Making Soup Stock: Bone and Vegetable - Nutrition from Kitchen Scraps

Strained Bone Stock with added Shitake and Seaweed for Flavoring and Trace Minerals.

You know those bits that many just throw away (or even better compost) when cooking...broccoli stem peelings, onion skins, chicken bones,....  well if you aren't putting them to good use, now is the time to start.  What I do is keep a gallon ziploc bag or two of each in the freezer going at all times, one for bones, one for vegetable scraps.  Once the bag is full, or sometimes I'll wait for two bags to be full, I make soup stock.  Sometimes I mix the bones and vegetables, but ideally you decoct the bones for as much as 72 hours; the vegetables are best just 24 hours max, so it depends.  The vegetables are mostly just a flavoring agent, something to use as a base or liquid in most any cooking.

Straining the Broth.

The bones on the other hand are one of the most nutritious foods you can eat and I believe no diet should be without the regular intake of bone broth, but especially anyone healing from any type of trauma, dealing with serious illness, or pregnant.  When I eat bone stock I can feel the goodness going throughout my whole body lighting up every cell, literally.  It's power packed with nutrients (amino acids and minerals especially) that enrich your body and make you feel good.

The strained Bone Stock; you can see it has good fat in it too.

To make this glorious golden liquid you just immerse the bones in water after breaking them open to expose the marrow if needed.  For instance, with chicken bones you want to use a mallet to break each long bone.  You can also buy larger soup bones at your local humane butcher (if you don't have one of these, look for one - know your farmer, know your food).  I often do this and just mix whatever bones I have; I even mix in fish bones.  Next add a tablespoon or so of vinegar per gallon of water used; this helps to leach the minerals out of the bones.  You may need to add water as you go, particularly for the longer times, or you can start with a greater amount of water.  Bring all this to a boil, then reduce to simmer with a lid and cook for 24-72 hours.  The longer you cook it, the more minerals you will get out of the bones.  72 hour decocting actually makes the bones mushy like a cooked potato.  Once your cooking time is up, strain it; you do not need to skim the foam off the top (it's high in amino acids).  I then put the cooked bones in my compost pile; I figure the garden will use any minerals left.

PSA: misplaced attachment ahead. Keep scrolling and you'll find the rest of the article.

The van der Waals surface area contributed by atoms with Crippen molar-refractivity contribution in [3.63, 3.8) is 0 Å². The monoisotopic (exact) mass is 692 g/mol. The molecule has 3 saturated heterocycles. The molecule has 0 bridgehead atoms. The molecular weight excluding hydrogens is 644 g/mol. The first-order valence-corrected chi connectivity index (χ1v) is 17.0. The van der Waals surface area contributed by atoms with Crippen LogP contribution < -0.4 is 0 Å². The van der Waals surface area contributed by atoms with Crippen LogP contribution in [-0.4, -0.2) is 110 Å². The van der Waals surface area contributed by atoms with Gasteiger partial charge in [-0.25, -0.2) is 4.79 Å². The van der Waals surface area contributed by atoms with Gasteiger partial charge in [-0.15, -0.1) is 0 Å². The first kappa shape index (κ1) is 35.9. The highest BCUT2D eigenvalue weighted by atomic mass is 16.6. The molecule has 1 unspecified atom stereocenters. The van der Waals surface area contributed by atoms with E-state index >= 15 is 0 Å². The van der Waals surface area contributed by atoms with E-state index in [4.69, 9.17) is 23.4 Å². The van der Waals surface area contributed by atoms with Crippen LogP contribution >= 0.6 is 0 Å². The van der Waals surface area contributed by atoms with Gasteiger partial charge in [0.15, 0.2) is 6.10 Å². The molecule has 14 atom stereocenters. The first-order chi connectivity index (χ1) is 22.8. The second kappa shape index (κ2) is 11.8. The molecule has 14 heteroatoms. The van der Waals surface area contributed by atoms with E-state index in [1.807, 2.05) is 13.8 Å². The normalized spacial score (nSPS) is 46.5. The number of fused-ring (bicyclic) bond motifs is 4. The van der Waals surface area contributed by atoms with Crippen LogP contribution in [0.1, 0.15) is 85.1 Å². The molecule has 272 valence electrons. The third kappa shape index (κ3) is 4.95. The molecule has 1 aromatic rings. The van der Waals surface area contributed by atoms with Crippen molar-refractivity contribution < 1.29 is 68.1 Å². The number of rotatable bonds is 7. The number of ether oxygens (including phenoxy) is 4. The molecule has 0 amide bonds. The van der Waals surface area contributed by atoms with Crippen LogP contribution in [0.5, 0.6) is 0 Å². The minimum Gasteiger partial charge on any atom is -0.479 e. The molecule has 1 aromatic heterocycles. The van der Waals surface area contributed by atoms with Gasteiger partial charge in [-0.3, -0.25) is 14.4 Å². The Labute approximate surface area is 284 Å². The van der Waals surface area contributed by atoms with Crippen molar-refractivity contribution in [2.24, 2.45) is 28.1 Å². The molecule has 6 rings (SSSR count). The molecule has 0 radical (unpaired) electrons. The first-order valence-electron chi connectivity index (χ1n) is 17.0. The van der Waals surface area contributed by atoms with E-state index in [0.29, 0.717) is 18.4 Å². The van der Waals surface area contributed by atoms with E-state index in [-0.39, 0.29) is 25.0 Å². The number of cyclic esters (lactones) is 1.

In this Vegetable Stock; you can see a Brussel Sprout stalk, Leek ends, Onion peelings, Carrot tops, and  rubbery Celery.

Now what to do with all this rich, luxurious goodness?  I use bone stock as a base for most any type of soup, mixed into any type of vegetable mash, as a broth when cooking meat, and even cook the occasional pasta in it.  It gives any dish a depth of flavor and mouth feel that is hard to beat.  You can also use it as the liquid needed when reheating a dish, or when creating a dish that needs just a bit more liquid to get the texture just right, or in making sauces and marinades.  Keep it for up to a week in the fridge, or freeze it in the right size quantities for your needs.  I have found that it does not work to cook dry beans in (even soaked first); I am guessing the minerals affect the ability of the bean coating to break down because the beans never soften.  So, cook the beans first separately, then mix with the bone stock.

Bone Stock with some type of Bean or Lentil and Garden Greens is a favorite staple dish around here.

For vegetable stock, use the same directions, but keep cook time around 24 hours, no vinegar needed.  You can use it in much the same way as bone stock, though it is more as a flavoring agent.  A great way to make something out of what would be waste otherwise.  Have fun in the kitchen!


No comments:

Post a Comment